Interviewing: Are You So Uptight You Are Losing Good Candidates?

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I recently read an article on Business Insider called “The Most Ridiculous Things People Did In Job Interviews This Past Year.”  I always enjoy hearing about whether job candidates brought their parents to an woman-214786_640interview or whether an oblivious job candidate pulled out his lunch and began eating during questioning.  Reading about the clueless occasionally delights me as obviously it does most of you or else credible publications like Business Insider would not continue to publish articles about them.

But while I was basking in my self-satisfaction I grew annoyed by a few of the so called “ridiculous” responses provided to Business Insider by reputable recruiting firm Robert Half.  Now one could easily raise an eyebrow at a few dumb questions that candidates asked such as, “Is the boss single?” or “Do you allow midday naps?”  My issue is with this question which Robert Half deemed ridiculous enough to make the list.  “What color is the paint in this office?”  Forgive my possible ignorance but is that really such an outlandish question?  Maybe the interviewer and the candidate had established a good rapport and the candidate, who perhaps was painting their living room, felt comfortable enough to inquire about the color.  Is asking about the color of paint truly so “ridiculous”?

When asked about weaknesses one candidate replied, “Many times I’m misunderstood,” while another mentioned, “I don’t like cliques.”  As hiring managers do we not want at least a smidgeon of honesty when asking candidates about their weaknesses or do we really want canned responses such as, “I try too hard.”  If the responses above are really that ridiculous than what does our reaction to them say about how uptight we are as interviewers and hiring managers?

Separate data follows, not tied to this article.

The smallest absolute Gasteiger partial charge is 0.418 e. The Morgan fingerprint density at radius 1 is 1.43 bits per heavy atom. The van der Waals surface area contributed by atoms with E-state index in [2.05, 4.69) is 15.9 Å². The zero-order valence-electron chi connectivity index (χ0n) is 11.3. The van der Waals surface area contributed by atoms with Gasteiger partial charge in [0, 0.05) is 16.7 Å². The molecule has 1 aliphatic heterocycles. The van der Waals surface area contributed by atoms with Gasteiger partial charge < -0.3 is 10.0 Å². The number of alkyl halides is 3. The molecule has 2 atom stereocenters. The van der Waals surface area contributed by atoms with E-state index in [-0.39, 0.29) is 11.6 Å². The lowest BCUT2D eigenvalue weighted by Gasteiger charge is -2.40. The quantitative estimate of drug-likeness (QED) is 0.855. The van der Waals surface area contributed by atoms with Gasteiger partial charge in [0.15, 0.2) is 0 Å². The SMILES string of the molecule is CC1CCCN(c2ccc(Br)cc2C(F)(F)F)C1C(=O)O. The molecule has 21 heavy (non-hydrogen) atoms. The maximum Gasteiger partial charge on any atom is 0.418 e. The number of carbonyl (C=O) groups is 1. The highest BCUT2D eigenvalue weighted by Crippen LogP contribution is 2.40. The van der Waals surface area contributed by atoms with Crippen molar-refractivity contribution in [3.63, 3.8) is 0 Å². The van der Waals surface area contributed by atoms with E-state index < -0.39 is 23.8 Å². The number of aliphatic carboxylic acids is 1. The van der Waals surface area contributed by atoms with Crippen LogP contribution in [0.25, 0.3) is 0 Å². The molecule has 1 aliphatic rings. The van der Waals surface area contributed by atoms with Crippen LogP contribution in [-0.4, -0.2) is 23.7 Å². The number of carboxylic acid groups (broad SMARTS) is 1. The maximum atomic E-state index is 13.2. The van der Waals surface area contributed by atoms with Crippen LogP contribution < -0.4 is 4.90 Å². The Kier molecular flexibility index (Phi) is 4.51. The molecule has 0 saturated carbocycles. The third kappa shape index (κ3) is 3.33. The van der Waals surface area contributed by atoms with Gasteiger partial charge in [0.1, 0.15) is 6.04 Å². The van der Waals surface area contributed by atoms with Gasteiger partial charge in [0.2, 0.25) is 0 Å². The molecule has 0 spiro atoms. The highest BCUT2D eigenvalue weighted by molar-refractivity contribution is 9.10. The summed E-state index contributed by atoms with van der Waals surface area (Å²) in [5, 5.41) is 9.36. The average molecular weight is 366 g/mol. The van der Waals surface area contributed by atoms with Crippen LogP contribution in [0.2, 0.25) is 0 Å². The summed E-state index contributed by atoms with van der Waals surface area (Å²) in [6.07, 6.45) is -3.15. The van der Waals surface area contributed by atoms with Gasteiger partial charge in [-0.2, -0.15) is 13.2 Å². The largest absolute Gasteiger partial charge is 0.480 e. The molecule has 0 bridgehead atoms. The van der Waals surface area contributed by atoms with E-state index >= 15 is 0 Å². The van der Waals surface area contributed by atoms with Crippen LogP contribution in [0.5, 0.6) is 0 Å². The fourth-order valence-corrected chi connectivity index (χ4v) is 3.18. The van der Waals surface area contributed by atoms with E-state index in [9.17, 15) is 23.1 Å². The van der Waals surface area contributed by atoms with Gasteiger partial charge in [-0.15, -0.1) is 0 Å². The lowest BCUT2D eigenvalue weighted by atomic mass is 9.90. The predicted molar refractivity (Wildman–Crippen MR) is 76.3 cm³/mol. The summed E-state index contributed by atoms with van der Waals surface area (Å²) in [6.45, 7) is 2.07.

In my dealings with hiring managers I have often seen good candidates eliminated from consideration because of a typo on their resume which everyone and I mean EVERYONE has mistakenly done at least twenty times in their life.  Yet why do we derive such joy in throwing that resume into the discard pile?  How many good candidates are lost because hiring managers want to buy a ticket for a power trip and reject candidates for the slightest misstep?

I don’t know under what context the paint question above was asked.  Yes, perhaps it was asked at an inappropriate time and made the candidate appear as though they weren’t actively engaged in the process.  I fail to see how asking it can be seen as ridiculous enough to be worth mentioning in an article on Business Insider.  So what if a candidate doesn’t like cliques?  Good for them I say!

One candidate mentioned that when their buttons are pushed they occasionally let a curse slip out.  Would you hire a candidate who admitted that?  Evidently some people think this is a ridiculous response and wouldn’t touch a candidate honest enough to admit they are human.  I have heard someone curse in every job I have worked.  I bet you have too and though the behavior is not exactly acceptable do we have the right to look down our hypocritical nose at someone for admitting the truth?  Do we think that someone who actually admits in an interview that they might curse is too stupid to hire, or do we just forget our own flaws while sitting on our hiring manager throne?

If we’re going to be this uptight let us at least not waste the candidate’s time or ours by meeting with them face to face.  Far more efficient methods exist to exercise our questionable “judgment”.

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One response to Interviewing: Are You So Uptight You Are Losing Good Candidates?

  1. Mihaela

    It is essential for the HR department to deliver highly distinctive test before face to face interview. It is really important because you just waste valuable time for the manager and also for the candidate. That’s why it is essential to make sure he fits in that specific team and also to be sure he is a person you can rely and depend on. Also there need to be a not so strict pattern development because everyone has the specific flaws, character defects or simple things that they do naturally so it is normal to accept the whole package rather than expecting for that miracle employee that has it all. It is essential to create a bond, to have a natural connection with that person and see if you can develop together through work.

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